What is Diastasis Recti?

If you have slight diastasis recti, education is so important! We need to know what we’re working with!

Step 1 Watch the videos on this page,
Step 2 Read through the Ab Rehab guide
Step 3 If you haven’t done so already, start our Diastasis Recti program.  If you’ve had a baby within the last 12 months, use our Custom Postnatal program.  These programs break it down to the basic foundation (working your transverse abdominis and pelvic floor with diastasis – safe exercises). Each phase of this program builds on this foundation, eventually adding your “traditional” exercises.

Believe it or not, research has shown that at least 45% of moms have an abdominal separation (or diastasis recti) six months postpartum. Most don’t even know that it’s there until they experience a weak core, a belly they don’t like (i.e. the mommy tummy, muffin top or any other ugly name we call it!) and low back pain.

What can happen as a result of an expanding belly during pregnancy is the distancing of the two sides of the rectus abdominis muscles. It creates a distance between your rectus abdonimis muscles into a left and right side and the muscles can no longer contract effectively.

You are more prone to this abdominal gap if you have a weaker abdominal wall, if you were carrying a large baby, if you were carrying more than one baby, if you have a narrow pelvis, if you have more than one child, if had them close together, or if you’re over 35 when you get pregnant.

After this long list of predisposing factors, you can see why this condition is prevalent.

That said our bodies are made to bear children and are also resilient in getting back to their prior self. Postpartum there is less intra-abdominal pressure – as you regain your former self, body fat decreases, baby is out and pressure is reduced.

In our Diastasis Recti program I use cues to consistently strengthen your transverse abdominis, which plays an important role in the prevention and treatment of diastasis.  We talk more about this in the Exercises for Diastasis section below.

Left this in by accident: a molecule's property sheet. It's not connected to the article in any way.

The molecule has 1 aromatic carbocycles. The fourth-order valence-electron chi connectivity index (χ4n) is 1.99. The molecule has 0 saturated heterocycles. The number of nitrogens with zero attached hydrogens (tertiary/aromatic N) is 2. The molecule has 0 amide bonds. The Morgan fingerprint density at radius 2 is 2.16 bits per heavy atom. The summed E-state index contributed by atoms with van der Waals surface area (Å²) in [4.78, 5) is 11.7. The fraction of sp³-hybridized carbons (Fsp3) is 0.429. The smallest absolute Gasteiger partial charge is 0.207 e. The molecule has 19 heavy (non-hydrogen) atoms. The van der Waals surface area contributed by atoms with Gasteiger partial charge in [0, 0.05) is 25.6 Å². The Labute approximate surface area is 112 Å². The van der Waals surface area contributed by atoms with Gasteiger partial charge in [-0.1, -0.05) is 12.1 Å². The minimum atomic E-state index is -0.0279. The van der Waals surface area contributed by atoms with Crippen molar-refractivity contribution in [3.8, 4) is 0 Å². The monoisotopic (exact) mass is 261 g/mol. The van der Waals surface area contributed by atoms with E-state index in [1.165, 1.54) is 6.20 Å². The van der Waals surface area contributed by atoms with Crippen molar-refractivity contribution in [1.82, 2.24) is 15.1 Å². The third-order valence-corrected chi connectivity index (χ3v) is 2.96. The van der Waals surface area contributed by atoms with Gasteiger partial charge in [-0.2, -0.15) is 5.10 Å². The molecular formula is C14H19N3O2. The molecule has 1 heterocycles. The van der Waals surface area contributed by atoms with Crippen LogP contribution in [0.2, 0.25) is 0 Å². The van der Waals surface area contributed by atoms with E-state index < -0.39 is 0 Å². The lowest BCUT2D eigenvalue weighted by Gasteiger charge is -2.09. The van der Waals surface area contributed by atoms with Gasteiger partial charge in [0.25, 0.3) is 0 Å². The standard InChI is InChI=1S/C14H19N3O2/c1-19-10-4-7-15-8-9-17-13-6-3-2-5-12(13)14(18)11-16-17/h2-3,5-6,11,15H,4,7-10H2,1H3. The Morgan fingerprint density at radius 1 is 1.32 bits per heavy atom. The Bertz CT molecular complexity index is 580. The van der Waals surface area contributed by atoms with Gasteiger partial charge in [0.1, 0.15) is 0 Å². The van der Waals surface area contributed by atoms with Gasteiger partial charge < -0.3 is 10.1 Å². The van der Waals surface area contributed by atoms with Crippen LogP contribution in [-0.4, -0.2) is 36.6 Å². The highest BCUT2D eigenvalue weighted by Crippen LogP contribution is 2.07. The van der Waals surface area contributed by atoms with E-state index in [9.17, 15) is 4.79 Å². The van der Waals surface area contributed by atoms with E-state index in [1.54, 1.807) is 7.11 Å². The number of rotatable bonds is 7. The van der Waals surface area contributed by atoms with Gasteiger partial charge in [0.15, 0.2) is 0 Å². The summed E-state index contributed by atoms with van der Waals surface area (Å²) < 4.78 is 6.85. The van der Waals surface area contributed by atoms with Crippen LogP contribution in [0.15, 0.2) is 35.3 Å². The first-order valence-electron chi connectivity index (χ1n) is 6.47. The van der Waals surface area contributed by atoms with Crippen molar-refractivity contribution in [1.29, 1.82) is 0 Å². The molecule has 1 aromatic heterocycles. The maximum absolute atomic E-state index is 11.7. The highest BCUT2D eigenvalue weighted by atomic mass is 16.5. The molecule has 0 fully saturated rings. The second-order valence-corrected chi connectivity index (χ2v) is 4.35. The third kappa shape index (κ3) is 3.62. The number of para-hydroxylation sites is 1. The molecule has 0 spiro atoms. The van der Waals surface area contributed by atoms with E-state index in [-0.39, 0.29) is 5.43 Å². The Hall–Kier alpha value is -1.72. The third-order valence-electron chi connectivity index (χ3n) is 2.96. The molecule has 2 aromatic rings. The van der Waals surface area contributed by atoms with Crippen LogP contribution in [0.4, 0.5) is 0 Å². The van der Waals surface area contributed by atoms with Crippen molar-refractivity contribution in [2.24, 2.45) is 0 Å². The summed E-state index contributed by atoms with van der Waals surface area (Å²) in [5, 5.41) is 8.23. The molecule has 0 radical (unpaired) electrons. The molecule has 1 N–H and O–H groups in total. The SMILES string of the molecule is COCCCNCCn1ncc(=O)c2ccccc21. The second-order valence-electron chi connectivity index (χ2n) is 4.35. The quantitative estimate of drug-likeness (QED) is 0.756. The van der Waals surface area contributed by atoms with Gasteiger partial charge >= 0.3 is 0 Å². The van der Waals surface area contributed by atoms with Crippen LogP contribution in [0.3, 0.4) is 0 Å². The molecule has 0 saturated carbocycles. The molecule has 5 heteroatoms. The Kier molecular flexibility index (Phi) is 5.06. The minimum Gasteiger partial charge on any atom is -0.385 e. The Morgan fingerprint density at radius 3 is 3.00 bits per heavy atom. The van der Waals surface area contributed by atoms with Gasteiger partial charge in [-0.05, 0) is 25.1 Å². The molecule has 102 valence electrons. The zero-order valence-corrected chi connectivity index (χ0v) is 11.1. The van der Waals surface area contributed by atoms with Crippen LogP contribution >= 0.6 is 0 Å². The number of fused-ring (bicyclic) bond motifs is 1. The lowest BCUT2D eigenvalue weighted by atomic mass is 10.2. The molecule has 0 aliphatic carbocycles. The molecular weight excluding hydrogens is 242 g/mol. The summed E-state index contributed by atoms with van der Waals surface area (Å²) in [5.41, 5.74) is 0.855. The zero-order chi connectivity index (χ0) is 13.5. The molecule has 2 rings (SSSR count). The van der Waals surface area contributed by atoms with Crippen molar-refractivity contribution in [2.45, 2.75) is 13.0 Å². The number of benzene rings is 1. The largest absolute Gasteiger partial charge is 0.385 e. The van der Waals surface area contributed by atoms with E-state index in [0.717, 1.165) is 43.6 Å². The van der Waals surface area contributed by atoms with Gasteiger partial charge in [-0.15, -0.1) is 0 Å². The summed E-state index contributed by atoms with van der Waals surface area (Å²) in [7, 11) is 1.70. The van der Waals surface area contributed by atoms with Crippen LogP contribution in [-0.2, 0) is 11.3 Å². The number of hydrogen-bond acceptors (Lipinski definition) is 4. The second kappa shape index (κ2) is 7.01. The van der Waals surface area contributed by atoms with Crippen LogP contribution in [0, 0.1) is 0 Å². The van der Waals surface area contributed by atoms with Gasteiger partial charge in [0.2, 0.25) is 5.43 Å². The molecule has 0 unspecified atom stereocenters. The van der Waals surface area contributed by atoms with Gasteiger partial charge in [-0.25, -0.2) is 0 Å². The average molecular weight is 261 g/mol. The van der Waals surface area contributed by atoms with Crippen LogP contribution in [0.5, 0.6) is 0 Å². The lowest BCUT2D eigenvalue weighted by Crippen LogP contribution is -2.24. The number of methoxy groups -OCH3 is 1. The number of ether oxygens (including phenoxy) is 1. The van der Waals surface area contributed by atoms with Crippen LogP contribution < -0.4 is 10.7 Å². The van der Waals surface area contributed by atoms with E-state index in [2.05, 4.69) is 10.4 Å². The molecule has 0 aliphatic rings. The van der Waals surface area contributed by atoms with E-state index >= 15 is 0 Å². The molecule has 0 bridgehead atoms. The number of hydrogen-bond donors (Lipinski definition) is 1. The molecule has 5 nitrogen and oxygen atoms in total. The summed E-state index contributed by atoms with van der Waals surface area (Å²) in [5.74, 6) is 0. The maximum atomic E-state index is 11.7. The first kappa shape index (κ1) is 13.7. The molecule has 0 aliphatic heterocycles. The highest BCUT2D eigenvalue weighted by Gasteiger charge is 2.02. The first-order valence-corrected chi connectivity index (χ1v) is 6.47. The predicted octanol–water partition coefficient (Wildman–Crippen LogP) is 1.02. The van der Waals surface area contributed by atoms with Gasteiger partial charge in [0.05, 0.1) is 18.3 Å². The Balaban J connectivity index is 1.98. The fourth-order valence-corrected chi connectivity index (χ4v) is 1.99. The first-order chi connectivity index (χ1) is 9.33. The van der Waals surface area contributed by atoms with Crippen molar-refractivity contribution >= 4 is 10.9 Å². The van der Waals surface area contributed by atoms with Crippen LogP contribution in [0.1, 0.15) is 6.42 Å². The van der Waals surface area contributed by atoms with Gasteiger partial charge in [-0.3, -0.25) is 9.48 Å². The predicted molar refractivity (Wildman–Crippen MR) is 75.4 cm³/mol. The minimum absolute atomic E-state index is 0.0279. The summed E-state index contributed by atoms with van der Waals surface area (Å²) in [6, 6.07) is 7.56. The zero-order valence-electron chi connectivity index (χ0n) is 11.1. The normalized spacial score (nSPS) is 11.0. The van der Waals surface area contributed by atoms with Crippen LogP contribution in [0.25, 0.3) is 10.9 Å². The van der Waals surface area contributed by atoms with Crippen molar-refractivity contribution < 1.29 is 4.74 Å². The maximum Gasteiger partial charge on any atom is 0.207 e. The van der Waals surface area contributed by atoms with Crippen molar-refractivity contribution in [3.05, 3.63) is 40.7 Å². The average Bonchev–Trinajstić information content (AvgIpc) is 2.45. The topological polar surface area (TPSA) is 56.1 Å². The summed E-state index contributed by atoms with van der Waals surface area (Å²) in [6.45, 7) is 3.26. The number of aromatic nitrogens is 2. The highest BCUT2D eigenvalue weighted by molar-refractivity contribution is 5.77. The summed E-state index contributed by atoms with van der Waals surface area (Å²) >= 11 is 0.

If you have performed a self-test, you MUST get a diagnosis from your doctor. If you have a moderate to severe case of diastasis…I always recommend working 1-1 with a physical therapist that specializes in women’s health!

Self Test

Place 2 fingers along the midline of the belly (horizontal). The diastasis, or separation, can happen anywhere along the midline, although usually closer to the navel since that is the biggest part of the belly during pregnancy.

Perform the self-test, then seek a professional for a diagnosis.

Meet Jenn, a mom who didn’t discover her own mild diastasis until she was over 5 years postpartum! In this video from our Prenatal & Postnatal Fitness Summit, Megan, a Physical Therapist, shows how and where to find an abdominal separation:

For some moms, it takes a few weeks to bridge the gap. And for some moms it takes months. Know your body and treat it well! You won’t want to advance to “traditional” ab training until the condition is better.

Mild Case = 2-3 finger widths

Moderate Case = 3-4 finger widths

Severe Case = 4+ finger widths

In most cases we recommend you meet 1-1 with a physical therapist or physical therapist!

If you’ve had a c-section we recommend getting that scar tissue and fascia moving the right way. When the fascia is restricted, our bodies always find a way to compensate and can cause other issues. Again you can find that info in the Ab Rehab Guide!

Exercises for Diastasis Recti

A series of core-specific workouts – found in both the Diastasis Recti & Postnatal programs – combined with the cues for scar tissue, fascia, running, etc. (found in the Ab Rehab guide) will help you train your core from the inside out by strengthening the transverse abdominis (or TA).  You can try these programs FREE for two weeks!

Use our Diastasis Recti program if you are > 1 year postpartum.

Use our Postnatal program if you are <1 year postpartum.

TA exercises approximate the recti bellies, which in turn helps to close the gap and strengthen the integrity of the linea alba.

The focus of exercise for DR involves re-education of the “core” muscles to allow for optimal function and load transfer in functional positions and activities. Progression of these exercises are made with caution and only after you can successfully perform specific activation of the transverse abdominis and rectus abdominis without exacerbating the DR…which is why our diastasis recti program is three different phases.  You choose when your body is ready to progress!

Not only will you learn how to cue the TA, you will strengthen the TA, creating a healthy core.  It will teach you how to use these inner core muscles, how to do arm and leg exercises while keeping the belly tissues safe and slowly add traditional exercises as the condition gets better.

Watch the video below to see how Lisa, a rock star mom of three, reduced her own large diastasis (which was once four finger-widths wide) down to half its original size.  She did this through exercise only.


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